Dirty Harry review by Tom Blain

Cool as they come.

Dirty Harry is a landmark film. It set the standard for the renegade cop film genre. I suppose you could make an arguement that Bullitt (also set in San Francisco) with Steve McQueen did so 3-4 years earlier, but its obvious that Clint Eastwood raises the level. Where Bullitt bends the rules and takes things into his own hands, Harry Callahan completely ignores the rules. They never seem to enter his mind. He has one goal and that is to bring justice, even if he has to do so with his trademark .44 magnum.

The politics of the film are pretty straightforward. From the beginning shot with the dedication to fallen San Francisco officers, it shows the incredible odds these men are up against. They risk their lives everyday and many times because of the rules, the work they have done to bring a man is all for naught. The hero, Harry Callahan, is on the case catching the 'Scorpio' serial murderer. Scorpio is a truly evil villain who is driven by some sort of madness to kill at random. To him it is a game of hide and seek he is playing with the police. Harry catches Scorpio but because he was 'mistreated' he was sent free. Of course because his a sick man, Scorpio does attempt to kill again, but instead of merely apprehending him Callahan kills him. After doing so, Callahan tosses his badge in a nearby reservoir as a symbol of his detatchment from a system he feels fails the public it is trying to protect. Pretty conservative views for the early 70s.

Clint Eastwood plays Dirty Harry almost like one of his cowboy roles in the ole Sergio Leone 'spaghetti westerns'. Its not as simple as good guys and bad guys in this film. Harry himself is almost an outlaw type, it just happens he plays for the right team. He is disrespectful to authority, he is a peeping tom (which gets him in trouble twice during the film), he tortures Scorpio to get information out of him about a dying girl (which is the reason Scorpio is free to go the first time he is caught), he brings down an attempted suicide jumper by knocking him out, and foils a bank robber but destroys thousands of dollars in public property doing so. But because he gets results (and because he is cool as ice) we idenify with above the law approach.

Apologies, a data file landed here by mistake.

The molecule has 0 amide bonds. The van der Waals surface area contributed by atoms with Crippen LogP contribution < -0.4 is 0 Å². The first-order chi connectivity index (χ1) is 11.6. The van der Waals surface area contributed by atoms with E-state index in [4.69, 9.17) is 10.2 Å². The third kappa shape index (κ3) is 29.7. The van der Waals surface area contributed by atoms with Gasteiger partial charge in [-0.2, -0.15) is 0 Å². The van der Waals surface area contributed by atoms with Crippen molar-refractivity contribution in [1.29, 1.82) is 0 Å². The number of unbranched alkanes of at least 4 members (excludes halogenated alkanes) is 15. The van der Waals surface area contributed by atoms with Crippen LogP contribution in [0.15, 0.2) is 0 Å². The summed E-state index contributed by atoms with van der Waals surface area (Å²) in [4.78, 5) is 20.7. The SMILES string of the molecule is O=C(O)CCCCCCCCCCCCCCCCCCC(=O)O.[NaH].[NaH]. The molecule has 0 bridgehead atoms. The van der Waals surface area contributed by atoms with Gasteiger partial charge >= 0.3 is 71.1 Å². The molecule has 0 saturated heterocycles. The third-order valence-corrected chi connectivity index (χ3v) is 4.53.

Eastwood not only plays cool, he gets all the cool lines as well. Each movie he has some trademark phrase that he repeats during the film and then unloads it on the enemy at the end. In Magnum Force it was "A mans got to know his limitations." In Sudden Impact, directed by Eastwood, he uttered the line that many incorrectly associate with Dirty Harry "Go ahead. Make my Day." In this film he uses the "Do you feel lucky punk?" monologue, in which he plays a game with the bad guy daring him to reach for his gun on the chance that Harry unloaded all six bullets.

Dirty Harry has become one of the great guy films because Clint Eastwood is such a bad mutha -(Shutcho mouth!). Because he nailed the role so well, its easy to see why they spawned off four sequels, although this one is by far the best. Not only did they make sequels but without Dirty Harry, there might not be films like Lethal Weapon and Beverly Hills Cop.

Quick note on the DVD. Its the first DVD I bought. I noticed they have newer packaging for it now, but I believe its pretty much the same. If so, there are no extras, just the movie. Some scenes don''t look very cleaned up, but they have it in both letterbox and standard for all the wusses out there. But as far as extras... zilch. Doesnt bother me much because I only cared about getting the movie itself, but some people may want more. A DVD's got to know its LIMITATIONS!




9 out of 10 Jackasses
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